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Telling Stories: Linguistic Diversity in Hong Kong was created by Professor Jette G. Hansen Edwards of The Chinese University of Hong Kong to showcase the languages of Hong Kong, past and present. Hong Kong has always been a site of vibrant multiculturalism and multilingualism; this website seeks to highlight this linguistic and cultural diversity through a database of speech samples and translations of the many languages and varieties that have been historically spoken or are in use in present-day Hong Kong. The website was developed to be easily accessible by researchers as well as by teachers and students, and to be used to explore a range of linguistic issues including linguistic diversity, minority languages, language endangerment, linguistic discrimination, and world Englishes.

Extensive historical and online document analyses were conducted in order to identify the languages and varieties to include in the website; in addition, potential speakers for the project were solicited through mass emails and social media. A particular focus of this research was on the languages/varieties spoken by ethnic minorities as well as endangered languages/varieties in Hong Kong, such as Hakka, Waitau, Tanka.

The rationale for these foci is the recent campaigns, including the ‘#Everyday Racism’ by the NGO Resolve, as well as recent news and public documents (see for example the Zubin Foundation, a non-profit think tank), that have highlighted the issues ethnic minorities face in Hong Kong, both linguistically and socially. At the same time, there is greater societal recognition of the endangerment of several indigenous languages in Hong Kong, including Tanka, Waitau, and Hakka. Finally, there has been an increasing interest in studying and providing resources for the deaf language community; this is evidenced by the development of a new diploma programme in Sign Language Studies in the Centre for Sign Linguistics and Deaf Studies at CUHK.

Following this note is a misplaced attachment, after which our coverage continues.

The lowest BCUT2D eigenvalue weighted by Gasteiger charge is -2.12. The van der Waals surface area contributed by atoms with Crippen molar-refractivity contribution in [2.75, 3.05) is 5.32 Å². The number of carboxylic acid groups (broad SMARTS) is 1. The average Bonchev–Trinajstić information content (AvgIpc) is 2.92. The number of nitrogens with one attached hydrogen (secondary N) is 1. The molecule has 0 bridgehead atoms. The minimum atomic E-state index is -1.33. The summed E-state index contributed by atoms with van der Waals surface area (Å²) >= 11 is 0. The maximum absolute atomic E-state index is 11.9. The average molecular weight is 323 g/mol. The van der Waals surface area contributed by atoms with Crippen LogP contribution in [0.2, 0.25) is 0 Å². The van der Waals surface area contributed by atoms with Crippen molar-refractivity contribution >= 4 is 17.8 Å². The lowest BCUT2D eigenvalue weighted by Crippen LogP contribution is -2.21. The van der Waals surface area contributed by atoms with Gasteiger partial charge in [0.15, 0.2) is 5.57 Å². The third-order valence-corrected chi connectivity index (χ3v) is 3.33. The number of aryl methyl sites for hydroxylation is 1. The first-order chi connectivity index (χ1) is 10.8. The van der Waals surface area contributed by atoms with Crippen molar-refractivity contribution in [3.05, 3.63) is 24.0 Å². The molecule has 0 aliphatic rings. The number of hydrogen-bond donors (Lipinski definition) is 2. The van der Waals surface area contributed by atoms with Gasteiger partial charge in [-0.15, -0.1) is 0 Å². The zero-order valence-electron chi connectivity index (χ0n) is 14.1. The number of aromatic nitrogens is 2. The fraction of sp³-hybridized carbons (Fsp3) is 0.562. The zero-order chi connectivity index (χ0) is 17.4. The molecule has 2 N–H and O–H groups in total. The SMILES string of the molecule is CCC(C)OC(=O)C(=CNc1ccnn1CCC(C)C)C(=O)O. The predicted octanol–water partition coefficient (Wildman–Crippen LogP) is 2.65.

Despite this increasing public awareness of the need to preserve endangered languages, as well as to provide more linguistic and cultural resources for ethnic minorities and members of the deaf community in Hong Kong, there has as yet been no attempt to create an archive which seeks not only to document and preserve language diversity in Hong Kong, but also serves as an educational tool and research resource for educators, schools, students, and academics. This is the aim of the Telling Stories website, which is a database of spoken language data that has also been transcribed into written text format from a wide range of languages and varieties found in Hong Kong; these stories aim to raise awareness of the rich cultural and linguistic heritage of Hong Kong, to document and protect endangered languages, and to increase awareness of the cultural and linguistic richness found among ethnic minorities and members of the deaf community in Hong Kong. The incorporation of Hong Kong Sign Language into the archive is also an importance means of creating visibility and inclusiveness for members of this community.

As a result of extensive research, 41 languages, comprising 14 varieties of Chinese, 12 other Asian languages, 7 African languages, and 8 European languages, were identified as having been historically or are currently spoken in Hong Kong. In addition, 29 varieties of English were identified, including 13 varieties of Asian English, 6 varieties of African English, 8 varieties of European Englishes, 1 variety of Australasian English and 1 variety of North American English. We hope to expand the range of languages/varieties in the future.

The languages identified for the project include the indigenous languages of Hong Kong, such as Hakka, Waitau, and Tanka, as well as other varieties of Chinese such as Cantonese, Teochew, Putonghua, Hokkien, Shanghainese, among others, and Asian (Urdu, Tagalog, Hindi, Japanese, Korean), European (Scots, Scottish Gaelic, Irish, English, Portuguese, French, Dutch, German) and African (Swahili, Amharic, Oromo) languages. A range of varieties of English were also identified through this analysis, including Hong Kong English, Filipino English, British English, American English, Indian English, Thai English, Pakistani English, Japanese English, China English, and Australian English.